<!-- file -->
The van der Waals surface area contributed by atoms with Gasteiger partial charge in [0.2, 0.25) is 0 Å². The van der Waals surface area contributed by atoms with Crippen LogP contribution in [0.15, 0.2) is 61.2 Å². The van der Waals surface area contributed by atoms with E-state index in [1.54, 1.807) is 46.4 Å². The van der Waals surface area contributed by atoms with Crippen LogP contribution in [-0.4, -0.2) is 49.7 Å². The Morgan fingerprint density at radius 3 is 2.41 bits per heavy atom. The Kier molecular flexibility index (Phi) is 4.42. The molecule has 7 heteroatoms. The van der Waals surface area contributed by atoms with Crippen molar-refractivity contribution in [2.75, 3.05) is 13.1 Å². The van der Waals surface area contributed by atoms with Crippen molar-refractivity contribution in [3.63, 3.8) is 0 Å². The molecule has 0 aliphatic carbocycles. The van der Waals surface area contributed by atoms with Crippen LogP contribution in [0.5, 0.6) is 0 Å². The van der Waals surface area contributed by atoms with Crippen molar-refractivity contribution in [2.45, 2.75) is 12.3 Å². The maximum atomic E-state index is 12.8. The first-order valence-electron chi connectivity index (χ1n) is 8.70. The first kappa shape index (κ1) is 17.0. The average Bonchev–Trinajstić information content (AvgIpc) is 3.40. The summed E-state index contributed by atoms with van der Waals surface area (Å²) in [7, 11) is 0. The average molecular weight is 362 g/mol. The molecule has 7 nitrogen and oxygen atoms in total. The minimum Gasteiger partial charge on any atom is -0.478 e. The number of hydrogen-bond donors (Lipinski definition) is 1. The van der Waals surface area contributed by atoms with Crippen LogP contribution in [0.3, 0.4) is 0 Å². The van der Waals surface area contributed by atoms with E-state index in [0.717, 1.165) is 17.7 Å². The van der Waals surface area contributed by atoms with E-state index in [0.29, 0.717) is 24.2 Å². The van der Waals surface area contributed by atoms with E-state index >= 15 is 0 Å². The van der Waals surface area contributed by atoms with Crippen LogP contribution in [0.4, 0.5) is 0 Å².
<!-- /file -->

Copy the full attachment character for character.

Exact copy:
The van der Waals surface area contributed by atoms with Gasteiger partial charge in [0.2, 0.25) is 0 Å². The van der Waals surface area contributed by atoms with Crippen LogP contribution in [0.15, 0.2) is 61.2 Å². The van der Waals surface area contributed by atoms with E-state index in [1.54, 1.807) is 46.4 Å². The van der Waals surface area contributed by atoms with Crippen LogP contribution in [-0.4, -0.2) is 49.7 Å². The Morgan fingerprint density at radius 3 is 2.41 bits per heavy atom. The Kier molecular flexibility index (Phi) is 4.42. The molecule has 7 heteroatoms. The van der Waals surface area contributed by atoms with Crippen molar-refractivity contribution in [2.75, 3.05) is 13.1 Å². The van der Waals surface area contributed by atoms with Crippen molar-refractivity contribution in [3.63, 3.8) is 0 Å². The molecule has 0 aliphatic carbocycles. The van der Waals surface area contributed by atoms with Crippen LogP contribution in [0.5, 0.6) is 0 Å². The van der Waals surface area contributed by atoms with Crippen molar-refractivity contribution in [2.45, 2.75) is 12.3 Å². The maximum atomic E-state index is 12.8. The first-order valence-electron chi connectivity index (χ1n) is 8.70. The first kappa shape index (κ1) is 17.0. The average Bonchev–Trinajstić information content (AvgIpc) is 3.40. The summed E-state index contributed by atoms with van der Waals surface area (Å²) in [7, 11) is 0. The average molecular weight is 362 g/mol. The molecule has 7 nitrogen and oxygen atoms in total. The minimum Gasteiger partial charge on any atom is -0.478 e. The number of hydrogen-bond donors (Lipinski definition) is 1. The van der Waals surface area contributed by atoms with Crippen LogP contribution in [0.3, 0.4) is 0 Å². The van der Waals surface area contributed by atoms with E-state index in [0.717, 1.165) is 17.7 Å². The van der Waals surface area contributed by atoms with E-state index in [0.29, 0.717) is 24.2 Å². The van der Waals surface area contributed by atoms with E-state index >= 15 is 0 Å². The van der Waals surface area contributed by atoms with Crippen LogP contribution in [0.4, 0.5) is 0 Å².